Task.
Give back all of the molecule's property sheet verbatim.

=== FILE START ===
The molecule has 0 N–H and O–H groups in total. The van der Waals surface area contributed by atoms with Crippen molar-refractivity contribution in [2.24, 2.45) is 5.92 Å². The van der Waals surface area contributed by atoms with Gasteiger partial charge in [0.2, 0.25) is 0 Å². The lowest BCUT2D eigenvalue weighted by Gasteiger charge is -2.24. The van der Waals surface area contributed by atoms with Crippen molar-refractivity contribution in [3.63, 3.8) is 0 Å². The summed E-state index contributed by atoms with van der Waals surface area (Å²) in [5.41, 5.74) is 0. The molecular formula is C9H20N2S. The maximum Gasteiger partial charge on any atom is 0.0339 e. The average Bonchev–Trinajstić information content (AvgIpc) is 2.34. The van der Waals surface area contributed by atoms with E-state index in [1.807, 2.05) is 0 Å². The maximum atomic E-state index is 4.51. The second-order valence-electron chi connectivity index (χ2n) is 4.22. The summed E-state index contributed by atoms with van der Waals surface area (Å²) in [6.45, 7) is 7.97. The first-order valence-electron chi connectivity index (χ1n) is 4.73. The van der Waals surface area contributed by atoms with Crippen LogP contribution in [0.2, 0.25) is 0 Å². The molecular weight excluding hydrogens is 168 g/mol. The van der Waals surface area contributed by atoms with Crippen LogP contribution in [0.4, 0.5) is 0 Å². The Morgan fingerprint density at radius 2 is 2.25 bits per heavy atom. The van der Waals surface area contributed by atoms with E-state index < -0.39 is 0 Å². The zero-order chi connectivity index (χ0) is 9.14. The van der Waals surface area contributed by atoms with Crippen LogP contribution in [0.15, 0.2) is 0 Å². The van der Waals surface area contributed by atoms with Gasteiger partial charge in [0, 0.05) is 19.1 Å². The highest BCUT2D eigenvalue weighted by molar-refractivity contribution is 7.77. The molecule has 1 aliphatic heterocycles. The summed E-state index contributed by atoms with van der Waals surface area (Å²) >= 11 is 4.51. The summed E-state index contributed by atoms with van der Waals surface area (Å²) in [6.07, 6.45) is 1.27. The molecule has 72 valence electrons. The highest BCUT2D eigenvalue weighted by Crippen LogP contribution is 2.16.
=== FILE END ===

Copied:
The molecule has 0 N–H and O–H groups in total. The van der Waals surface area contributed by atoms with Crippen molar-refractivity contribution in [2.24, 2.45) is 5.92 Å². The van der Waals surface area contributed by atoms with Gasteiger partial charge in [0.2, 0.25) is 0 Å². The lowest BCUT2D eigenvalue weighted by Gasteiger charge is -2.24. The van der Waals surface area contributed by atoms with Crippen molar-refractivity contribution in [3.63, 3.8) is 0 Å². The summed E-state index contributed by atoms with van der Waals surface area (Å²) in [5.41, 5.74) is 0. The molecular formula is C9H20N2S. The maximum Gasteiger partial charge on any atom is 0.0339 e. The average Bonchev–Trinajstić information content (AvgIpc) is 2.34. The van der Waals surface area contributed by atoms with E-state index in [1.807, 2.05) is 0 Å². The maximum atomic E-state index is 4.51. The second-order valence-electron chi connectivity index (χ2n) is 4.22. The summed E-state index contributed by atoms with van der Waals surface area (Å²) in [6.45, 7) is 7.97. The first-order valence-electron chi connectivity index (χ1n) is 4.73. The van der Waals surface area contributed by atoms with Crippen LogP contribution in [0.2, 0.25) is 0 Å². The molecular weight excluding hydrogens is 168 g/mol. The van der Waals surface area contributed by atoms with Crippen LogP contribution in [0.4, 0.5) is 0 Å². The Morgan fingerprint density at radius 2 is 2.25 bits per heavy atom. The van der Waals surface area contributed by atoms with E-state index < -0.39 is 0 Å². The zero-order chi connectivity index (χ0) is 9.14. The van der Waals surface area contributed by atoms with Crippen LogP contribution in [0.15, 0.2) is 0 Å². The van der Waals surface area contributed by atoms with Gasteiger partial charge in [0, 0.05) is 19.1 Å². The highest BCUT2D eigenvalue weighted by molar-refractivity contribution is 7.77. The molecule has 1 aliphatic heterocycles. The summed E-state index contributed by atoms with van der Waals surface area (Å²) >= 11 is 4.51. The summed E-state index contributed by atoms with van der Waals surface area (Å²) in [6.07, 6.45) is 1.27. The molecule has 72 valence electrons. The highest BCUT2D eigenvalue weighted by Crippen LogP contribution is 2.16.